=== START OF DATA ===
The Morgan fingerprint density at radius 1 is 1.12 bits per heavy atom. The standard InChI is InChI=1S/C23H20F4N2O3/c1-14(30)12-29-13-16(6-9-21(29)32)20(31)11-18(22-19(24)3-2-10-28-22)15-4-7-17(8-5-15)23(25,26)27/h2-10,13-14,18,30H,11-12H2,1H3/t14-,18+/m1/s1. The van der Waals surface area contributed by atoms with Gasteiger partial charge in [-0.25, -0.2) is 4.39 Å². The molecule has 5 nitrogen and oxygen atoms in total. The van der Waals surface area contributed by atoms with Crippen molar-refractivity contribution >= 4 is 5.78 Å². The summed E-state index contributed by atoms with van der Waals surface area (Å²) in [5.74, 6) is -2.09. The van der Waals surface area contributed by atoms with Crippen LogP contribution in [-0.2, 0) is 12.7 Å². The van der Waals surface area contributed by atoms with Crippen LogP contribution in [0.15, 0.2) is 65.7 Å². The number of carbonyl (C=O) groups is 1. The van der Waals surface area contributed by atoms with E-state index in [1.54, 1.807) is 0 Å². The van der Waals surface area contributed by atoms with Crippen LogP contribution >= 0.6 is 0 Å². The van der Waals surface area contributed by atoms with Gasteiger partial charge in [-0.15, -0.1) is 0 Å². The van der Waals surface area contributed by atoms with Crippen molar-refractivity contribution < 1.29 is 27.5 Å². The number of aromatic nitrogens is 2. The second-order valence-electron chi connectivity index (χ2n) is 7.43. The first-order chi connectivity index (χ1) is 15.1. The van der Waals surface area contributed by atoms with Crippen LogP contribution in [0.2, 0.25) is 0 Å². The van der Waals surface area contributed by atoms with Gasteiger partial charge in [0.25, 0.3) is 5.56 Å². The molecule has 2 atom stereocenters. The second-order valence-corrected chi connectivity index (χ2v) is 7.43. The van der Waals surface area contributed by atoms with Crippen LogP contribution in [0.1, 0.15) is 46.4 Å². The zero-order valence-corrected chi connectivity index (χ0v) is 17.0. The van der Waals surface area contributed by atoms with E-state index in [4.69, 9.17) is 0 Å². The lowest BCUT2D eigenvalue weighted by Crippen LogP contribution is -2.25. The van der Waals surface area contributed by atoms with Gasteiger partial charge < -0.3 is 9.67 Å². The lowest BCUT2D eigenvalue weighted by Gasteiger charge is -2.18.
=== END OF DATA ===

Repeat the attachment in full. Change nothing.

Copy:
The Morgan fingerprint density at radius 1 is 1.12 bits per heavy atom. The standard InChI is InChI=1S/C23H20F4N2O3/c1-14(30)12-29-13-16(6-9-21(29)32)20(31)11-18(22-19(24)3-2-10-28-22)15-4-7-17(8-5-15)23(25,26)27/h2-10,13-14,18,30H,11-12H2,1H3/t14-,18+/m1/s1. The van der Waals surface area contributed by atoms with Gasteiger partial charge in [-0.25, -0.2) is 4.39 Å². The molecule has 5 nitrogen and oxygen atoms in total. The van der Waals surface area contributed by atoms with Crippen molar-refractivity contribution >= 4 is 5.78 Å². The summed E-state index contributed by atoms with van der Waals surface area (Å²) in [5.74, 6) is -2.09. The van der Waals surface area contributed by atoms with Crippen LogP contribution in [-0.2, 0) is 12.7 Å². The van der Waals surface area contributed by atoms with Crippen LogP contribution in [0.15, 0.2) is 65.7 Å². The number of carbonyl (C=O) groups is 1. The van der Waals surface area contributed by atoms with E-state index in [1.54, 1.807) is 0 Å². The van der Waals surface area contributed by atoms with Crippen LogP contribution >= 0.6 is 0 Å². The van der Waals surface area contributed by atoms with Gasteiger partial charge in [-0.15, -0.1) is 0 Å². The van der Waals surface area contributed by atoms with Crippen molar-refractivity contribution < 1.29 is 27.5 Å². The number of aromatic nitrogens is 2. The second-order valence-electron chi connectivity index (χ2n) is 7.43. The first-order chi connectivity index (χ1) is 15.1. The van der Waals surface area contributed by atoms with Crippen LogP contribution in [0.2, 0.25) is 0 Å². The van der Waals surface area contributed by atoms with Gasteiger partial charge in [0.25, 0.3) is 5.56 Å². The molecule has 2 atom stereocenters. The second-order valence-corrected chi connectivity index (χ2v) is 7.43. The van der Waals surface area contributed by atoms with Crippen LogP contribution in [0.1, 0.15) is 46.4 Å². The zero-order valence-corrected chi connectivity index (χ0v) is 17.0. The van der Waals surface area contributed by atoms with E-state index in [4.69, 9.17) is 0 Å². The lowest BCUT2D eigenvalue weighted by Crippen LogP contribution is -2.25. The van der Waals surface area contributed by atoms with Gasteiger partial charge < -0.3 is 9.67 Å². The lowest BCUT2D eigenvalue weighted by Gasteiger charge is -2.18.